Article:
NEW YORK (CNN/Money) - More than 178 years after his death, Thomas Jefferson is getting a makeover.
|TJ will put on a new face
The U.S. Mint announced Monday that it will soon unveil a redesign of the nickel. Since 1938, the five-cent coin has prominently featured an image of Jefferson on its front.
The nation's third president is not being removed from the nickel. But his appearance will change, thanks to a newly commissioned engraving that will run on coins minted in 2005 and thereafter.
"It's an updated, modernized engraving," said Becky Bailey, a spokeswoman for the Mint. "It's Jefferson as you've never seen him before."
The redesign is part of the ongoing commemoration of the Lewis & Clark expedition, the early 19th century exploration of the American West.
In 2003, Congress passed legislation enabling the Mint to revise the nickel to mark the bicentenary of that expedition. That resulted in the release of two separate nickels. They went into circulation during 2004, as part of the Mint's so-called Westward Journey series of coins.
The first of the Lewis & Clark nickels depicted the Jefferson Peace Medal on its back side. That was a medallion presented to Native American chiefs during treaty signings and other ceremonies. It features clasped hands and a peace pipe overlapping a hatchet.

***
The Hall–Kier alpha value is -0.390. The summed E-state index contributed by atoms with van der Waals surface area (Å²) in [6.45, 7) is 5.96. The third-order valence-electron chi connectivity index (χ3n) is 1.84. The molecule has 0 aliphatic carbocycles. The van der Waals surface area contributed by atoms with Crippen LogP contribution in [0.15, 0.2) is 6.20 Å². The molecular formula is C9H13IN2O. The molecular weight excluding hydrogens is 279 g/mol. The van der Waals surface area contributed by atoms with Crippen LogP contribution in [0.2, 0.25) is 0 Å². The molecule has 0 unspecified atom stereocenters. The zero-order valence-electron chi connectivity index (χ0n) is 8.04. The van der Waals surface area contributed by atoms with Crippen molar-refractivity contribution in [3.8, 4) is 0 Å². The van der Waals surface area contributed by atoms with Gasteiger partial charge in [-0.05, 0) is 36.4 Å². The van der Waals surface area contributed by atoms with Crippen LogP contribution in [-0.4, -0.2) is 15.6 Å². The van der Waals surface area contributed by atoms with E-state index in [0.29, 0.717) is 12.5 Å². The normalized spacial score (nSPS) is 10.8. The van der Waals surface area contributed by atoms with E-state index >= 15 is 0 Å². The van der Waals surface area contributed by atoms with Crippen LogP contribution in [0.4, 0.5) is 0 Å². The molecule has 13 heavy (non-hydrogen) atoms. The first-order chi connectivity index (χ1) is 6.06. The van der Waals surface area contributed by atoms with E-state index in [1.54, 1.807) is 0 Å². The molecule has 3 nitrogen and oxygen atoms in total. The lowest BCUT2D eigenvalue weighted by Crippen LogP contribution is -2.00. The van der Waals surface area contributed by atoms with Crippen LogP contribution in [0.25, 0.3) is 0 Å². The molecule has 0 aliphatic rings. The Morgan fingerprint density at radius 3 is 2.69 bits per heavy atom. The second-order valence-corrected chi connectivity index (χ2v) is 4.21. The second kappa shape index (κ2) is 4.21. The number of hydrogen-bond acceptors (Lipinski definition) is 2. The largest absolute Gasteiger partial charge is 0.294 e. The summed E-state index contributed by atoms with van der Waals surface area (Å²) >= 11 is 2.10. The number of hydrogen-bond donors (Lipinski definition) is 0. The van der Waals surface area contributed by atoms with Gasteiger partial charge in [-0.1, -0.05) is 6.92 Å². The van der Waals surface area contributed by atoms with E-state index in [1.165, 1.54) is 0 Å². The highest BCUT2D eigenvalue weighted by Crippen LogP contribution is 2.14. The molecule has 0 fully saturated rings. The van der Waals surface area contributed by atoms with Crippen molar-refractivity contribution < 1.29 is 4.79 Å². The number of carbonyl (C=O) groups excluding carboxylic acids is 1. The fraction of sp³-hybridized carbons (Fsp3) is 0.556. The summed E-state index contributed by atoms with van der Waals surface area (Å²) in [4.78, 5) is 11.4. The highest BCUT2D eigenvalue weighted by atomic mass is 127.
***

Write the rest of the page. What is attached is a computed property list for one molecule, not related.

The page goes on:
The second of the 2004 releases was engraved with an image of the keelboat used by the "Corps of Discovery" to explore the American West.
The peace medal coin is already out of production, and the keelboat will cease minting by the end of the year. (Both will remain in circulation, there just won't be any new ones made.)
Neither of those nickels altered the image on the front of the coin, however. In fact, the 2005 series represents the first change to Jefferson's look since he was put on the nickel in 1938.
Thursday morning unveiling
The specific images to appear on the two new nickels to be released in 2005 will be announced at a press conference scheduled for Thursday morning.
Without giving further aesthetic details, Bailey confirmed that the new editions will also honor Lewis & Clark. A Mint press release noted that they will feature "designs harking back to a favorite coin of the American people."
Before this wave of nickel redesigning began a few years ago, Virginia's congressional delegation objected strenuously to the loss of free advertising for one of their state's top tourist attractions: Jefferson's home of Monticello.
They successfully lobbied to make any redesign a temporary measure. So in 2006, the obverse side of the nickel will revert back to its long-time subject.
"It's going to be Monticello again," said Bailey. "But it might be a new version of Monticello."